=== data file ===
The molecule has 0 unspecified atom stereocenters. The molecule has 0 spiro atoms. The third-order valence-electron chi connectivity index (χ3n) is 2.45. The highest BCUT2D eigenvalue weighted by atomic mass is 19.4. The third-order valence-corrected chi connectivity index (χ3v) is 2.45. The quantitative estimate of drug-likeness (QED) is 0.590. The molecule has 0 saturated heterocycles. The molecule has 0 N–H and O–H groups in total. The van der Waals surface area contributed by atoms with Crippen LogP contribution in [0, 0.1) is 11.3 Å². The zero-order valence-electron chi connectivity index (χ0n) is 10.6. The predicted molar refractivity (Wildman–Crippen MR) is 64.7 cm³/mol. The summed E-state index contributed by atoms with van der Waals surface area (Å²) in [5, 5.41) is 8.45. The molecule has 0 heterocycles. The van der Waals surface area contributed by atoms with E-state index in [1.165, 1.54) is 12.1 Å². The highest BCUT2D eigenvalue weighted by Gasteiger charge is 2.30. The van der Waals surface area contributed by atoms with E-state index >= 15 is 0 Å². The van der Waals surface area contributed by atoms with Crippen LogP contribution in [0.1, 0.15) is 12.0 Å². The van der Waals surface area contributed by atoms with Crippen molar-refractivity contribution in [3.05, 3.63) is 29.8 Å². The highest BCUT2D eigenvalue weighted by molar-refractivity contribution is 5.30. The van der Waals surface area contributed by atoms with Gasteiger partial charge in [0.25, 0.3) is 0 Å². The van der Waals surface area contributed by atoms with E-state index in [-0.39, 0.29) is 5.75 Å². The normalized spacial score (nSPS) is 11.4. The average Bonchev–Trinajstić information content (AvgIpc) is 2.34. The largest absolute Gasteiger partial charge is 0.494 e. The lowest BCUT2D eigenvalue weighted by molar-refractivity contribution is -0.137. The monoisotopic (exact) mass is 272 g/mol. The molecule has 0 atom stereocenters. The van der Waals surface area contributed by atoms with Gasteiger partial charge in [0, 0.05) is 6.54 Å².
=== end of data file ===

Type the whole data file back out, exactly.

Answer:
The molecule has 0 unspecified atom stereocenters. The molecule has 0 spiro atoms. The third-order valence-electron chi connectivity index (χ3n) is 2.45. The highest BCUT2D eigenvalue weighted by atomic mass is 19.4. The third-order valence-corrected chi connectivity index (χ3v) is 2.45. The quantitative estimate of drug-likeness (QED) is 0.590. The molecule has 0 saturated heterocycles. The molecule has 0 N–H and O–H groups in total. The van der Waals surface area contributed by atoms with Crippen LogP contribution in [0, 0.1) is 11.3 Å². The zero-order valence-electron chi connectivity index (χ0n) is 10.6. The predicted molar refractivity (Wildman–Crippen MR) is 64.7 cm³/mol. The summed E-state index contributed by atoms with van der Waals surface area (Å²) in [5, 5.41) is 8.45. The molecule has 0 heterocycles. The van der Waals surface area contributed by atoms with E-state index in [1.165, 1.54) is 12.1 Å². The highest BCUT2D eigenvalue weighted by Gasteiger charge is 2.30. The van der Waals surface area contributed by atoms with E-state index >= 15 is 0 Å². The van der Waals surface area contributed by atoms with Crippen LogP contribution in [0.1, 0.15) is 12.0 Å². The van der Waals surface area contributed by atoms with Crippen molar-refractivity contribution in [3.05, 3.63) is 29.8 Å². The highest BCUT2D eigenvalue weighted by molar-refractivity contribution is 5.30. The van der Waals surface area contributed by atoms with Gasteiger partial charge in [0.25, 0.3) is 0 Å². The van der Waals surface area contributed by atoms with E-state index in [-0.39, 0.29) is 5.75 Å². The normalized spacial score (nSPS) is 11.4. The average Bonchev–Trinajstić information content (AvgIpc) is 2.34. The largest absolute Gasteiger partial charge is 0.494 e. The lowest BCUT2D eigenvalue weighted by molar-refractivity contribution is -0.137. The monoisotopic (exact) mass is 272 g/mol. The molecule has 0 atom stereocenters. The van der Waals surface area contributed by atoms with Gasteiger partial charge in [0, 0.05) is 6.54 Å².